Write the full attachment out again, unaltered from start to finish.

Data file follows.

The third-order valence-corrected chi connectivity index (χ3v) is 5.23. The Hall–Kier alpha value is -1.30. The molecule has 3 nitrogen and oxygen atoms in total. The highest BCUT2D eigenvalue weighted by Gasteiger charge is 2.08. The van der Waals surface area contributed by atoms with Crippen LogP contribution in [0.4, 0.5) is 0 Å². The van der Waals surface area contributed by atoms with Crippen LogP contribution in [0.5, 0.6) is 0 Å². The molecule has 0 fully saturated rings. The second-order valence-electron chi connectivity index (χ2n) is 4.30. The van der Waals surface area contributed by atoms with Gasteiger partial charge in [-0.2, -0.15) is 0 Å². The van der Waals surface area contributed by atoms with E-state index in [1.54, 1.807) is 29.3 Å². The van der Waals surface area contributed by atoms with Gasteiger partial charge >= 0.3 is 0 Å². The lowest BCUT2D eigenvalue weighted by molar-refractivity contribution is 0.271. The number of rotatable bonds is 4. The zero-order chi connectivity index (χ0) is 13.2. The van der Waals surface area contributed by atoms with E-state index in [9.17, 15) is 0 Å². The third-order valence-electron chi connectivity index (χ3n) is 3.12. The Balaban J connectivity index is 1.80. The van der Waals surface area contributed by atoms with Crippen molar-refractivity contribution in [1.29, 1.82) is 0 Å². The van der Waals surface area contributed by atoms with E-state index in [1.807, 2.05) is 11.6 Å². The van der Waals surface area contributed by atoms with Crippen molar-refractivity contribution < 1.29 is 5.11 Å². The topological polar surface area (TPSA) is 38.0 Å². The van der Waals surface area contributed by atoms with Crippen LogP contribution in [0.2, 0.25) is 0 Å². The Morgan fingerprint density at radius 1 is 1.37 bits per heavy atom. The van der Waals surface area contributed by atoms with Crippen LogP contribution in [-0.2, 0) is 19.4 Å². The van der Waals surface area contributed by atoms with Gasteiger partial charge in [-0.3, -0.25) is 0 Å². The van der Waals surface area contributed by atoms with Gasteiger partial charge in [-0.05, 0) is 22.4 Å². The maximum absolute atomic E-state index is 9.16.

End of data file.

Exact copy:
The third-order valence-corrected chi connectivity index (χ3v) is 5.23. The Hall–Kier alpha value is -1.30. The molecule has 3 nitrogen and oxygen atoms in total. The highest BCUT2D eigenvalue weighted by Gasteiger charge is 2.08. The van der Waals surface area contributed by atoms with Crippen LogP contribution in [0.4, 0.5) is 0 Å². The van der Waals surface area contributed by atoms with Crippen LogP contribution in [0.5, 0.6) is 0 Å². The molecule has 0 fully saturated rings. The second-order valence-electron chi connectivity index (χ2n) is 4.30. The van der Waals surface area contributed by atoms with Gasteiger partial charge in [-0.2, -0.15) is 0 Å². The van der Waals surface area contributed by atoms with E-state index in [1.54, 1.807) is 29.3 Å². The van der Waals surface area contributed by atoms with Gasteiger partial charge >= 0.3 is 0 Å². The lowest BCUT2D eigenvalue weighted by molar-refractivity contribution is 0.271. The number of rotatable bonds is 4. The zero-order chi connectivity index (χ0) is 13.2. The van der Waals surface area contributed by atoms with E-state index in [9.17, 15) is 0 Å². The third-order valence-electron chi connectivity index (χ3n) is 3.12. The Balaban J connectivity index is 1.80. The van der Waals surface area contributed by atoms with Crippen molar-refractivity contribution in [1.29, 1.82) is 0 Å². The van der Waals surface area contributed by atoms with E-state index in [1.807, 2.05) is 11.6 Å². The van der Waals surface area contributed by atoms with Crippen molar-refractivity contribution < 1.29 is 5.11 Å². The topological polar surface area (TPSA) is 38.0 Å². The van der Waals surface area contributed by atoms with Crippen LogP contribution in [0.2, 0.25) is 0 Å². The Morgan fingerprint density at radius 1 is 1.37 bits per heavy atom. The van der Waals surface area contributed by atoms with Crippen LogP contribution in [-0.2, 0) is 19.4 Å². The van der Waals surface area contributed by atoms with Gasteiger partial charge in [-0.3, -0.25) is 0 Å². The van der Waals surface area contributed by atoms with Gasteiger partial charge in [-0.05, 0) is 22.4 Å². The maximum absolute atomic E-state index is 9.16.